$$T(n) = (\log n) \cdot T(n/\log n) + \Theta(n^i \cdot (\log n)^k)$$


$$T(n) = (n\log n) \cdot T(n/\log n) + \Theta(n^i \cdot (\log n)^k)$$

for any given $i$ and $k$.

I think it helps to know that for $0<j\leq 1$

\begin{equation} \lim_{n\to\infty} \frac{n/n^j}{n/\log n} = 0. \end{equation}

But what is a simple way to derive the asymptotic time complexity for the two given recurrences?


For the first recurrence, let $n_0 = n$ and $n_{t+1} = n_t/\log n_t$. As long as $n_t \geq \sqrt{n}$, we have $n_{t+1} \leq n_t/\log \sqrt{n_t} = n_t/((1/2)\log n)$, and so we reach $\sqrt{n}$ in $\log_{(1/2)\log n} n \approx \log n/\log \log n$ steps. It takes us another $\approx (1/2) \log n/\log \log n$ steps to get to $\sqrt[4]{n}$, and so on. If you do the calculation in full, you will probably find out that $n_m = O(1)$ for $m = O(\log n/\log\log n)$. In other words, for a constant fraction of the sequence $n_0,\ldots,n_m$, the value of $\log n_t$ is $\Theta(\log n)$. This justifies the approximation $n_t \approx n/\log^t n$. Under this approximation, we find out that (ignoring the $\Theta$) $$ \begin{align*} T(n) &\approx n^i \log^k n + \log n \cdot (n/\log n)^i \log^k n + \log^2 n \cdot (n/\log^2 n)^i \log^k n + \cdots \\ &\approx n^i \log^k n + n^i \log^{k-(i-1)} n + n^i \log^{k-2(i-1)} n + \cdots \end{align*} $$ The answer now depends on the value of $i$. If $i > 1$ then the terms keep decreasing, and so we expect $T(n) \approx n^i \log^k n$. If $i = 1$ then the terms are roughly the same size. Since there are roughly $\frac{\log n}{\log \log n}$ of them, we expect the answer to be $T(n) \approx \frac{\log n}{\log \log n} n^i \log^k n$. If $i < 1$ then the terms keep increasing, and so we expect the major contribution to come from $$\log n_0 \log n_1 \log n_2 \cdots T(\mathit{const}).$$ By definition, $\log n_t = n_t/n_{t+1}$, and so $$ \log n_0 \log n_1 \log n_2 \cdots = \frac{n_0}{n_1} \frac{n_1}{n_2} \frac{n_2}{n_3} \cdots \approx n. $$ So in this case, $T(n) \approx n$.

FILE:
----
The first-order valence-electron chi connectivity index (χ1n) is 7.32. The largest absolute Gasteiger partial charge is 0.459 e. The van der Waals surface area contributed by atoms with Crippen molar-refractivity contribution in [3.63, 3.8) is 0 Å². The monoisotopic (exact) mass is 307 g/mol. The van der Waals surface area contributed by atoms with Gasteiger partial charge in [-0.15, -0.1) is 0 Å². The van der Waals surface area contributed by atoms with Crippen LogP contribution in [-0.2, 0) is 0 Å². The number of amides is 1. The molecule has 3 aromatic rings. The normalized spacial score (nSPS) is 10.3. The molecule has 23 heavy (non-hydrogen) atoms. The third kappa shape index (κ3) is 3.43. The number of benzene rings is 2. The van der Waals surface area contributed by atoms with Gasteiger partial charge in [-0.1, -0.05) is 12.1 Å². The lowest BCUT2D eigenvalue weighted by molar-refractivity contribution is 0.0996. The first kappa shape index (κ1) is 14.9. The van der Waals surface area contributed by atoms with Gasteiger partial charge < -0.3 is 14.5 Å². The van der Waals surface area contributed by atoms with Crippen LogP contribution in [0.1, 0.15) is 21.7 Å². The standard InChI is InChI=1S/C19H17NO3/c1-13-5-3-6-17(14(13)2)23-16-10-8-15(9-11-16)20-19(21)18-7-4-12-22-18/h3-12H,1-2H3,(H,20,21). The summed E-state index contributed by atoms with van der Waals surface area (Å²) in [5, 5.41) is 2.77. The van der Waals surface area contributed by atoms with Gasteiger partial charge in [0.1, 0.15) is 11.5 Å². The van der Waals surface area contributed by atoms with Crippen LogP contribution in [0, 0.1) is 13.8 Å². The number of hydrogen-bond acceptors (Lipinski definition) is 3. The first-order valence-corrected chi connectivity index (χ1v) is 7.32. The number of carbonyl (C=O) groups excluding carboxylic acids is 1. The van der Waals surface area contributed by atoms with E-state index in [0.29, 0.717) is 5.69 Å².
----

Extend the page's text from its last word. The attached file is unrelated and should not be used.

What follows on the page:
If we do the same for your second recurrence, we get $$ T(n) \approx n^i \log^k n + n \log n \cdot (n/\log n)^i \log^k n + n \log n \cdot (n/\log n) \log n (n/\log^2 n)^i \log^k n + n \log n \cdot (n/\log n) \log n \cdot (n/\log^2 n) \log n (n/\log^3 n)^i \log^k n + \cdots \approx \sum_{t=0}^m \frac{(n \log n)^t}{\log^{\binom{t}{2}}n} (n/\log^t n)^i \log^k n = n^i \log^k n\sum_{t=0}^m n^t \log^{-t(i-1)-\binom{t}{2}} n $$ Let us denote the $t$th term in the sum above by $S_t$. Then $$ \frac{S_{t+1}}{S_t} = \frac{n}{\log^{i+t+1} n}. $$ For the largest $t$ we consider, $\log^t n \approx n$, and so we expect the largest term to be near the end. This implies that $$ \begin{align*} T(n) &\approx n_0 \log n_0 \cdot n_1 \log n_1 \cdot n_2 \log n_2 \cdots \\ &= \frac{n_0^2}{n_1} \frac{n_1^2}{n_2} \frac{n_2^2}{n_3} \cdots \\ &= n_0 n_1 n_2 \cdots. \end{align*} $$ The approximation $n_t \approx n/\log^t n$ seems harder to justify in this context, but it should give us a ballpark estimate: $$ n_0 n_1 n_2 \cdots \approx n \cdot \frac{n}{\log n} \cdot \frac{n}{\log^2 n} \cdots \approx \frac{n^{m+1}}{\log^{\binom{m}{2}} n}. $$ We chose $m$ so that $\log^m n \approx n$, and so we expect the ratio to be $n^{\Theta(m)}$. In other words, $T(n) \approx n^{\Theta(\log n/\log \log n)}$.

All the estimates above are non-rigorous, and for this reason, they could be wrong. However, they point the way toward a more rigorous treatment.

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  • $\begingroup$ Thanks for the help, especially with the 2nd case. It's appreciated! $\endgroup$ – Karim El Sheikh May 14 '18 at 19:46

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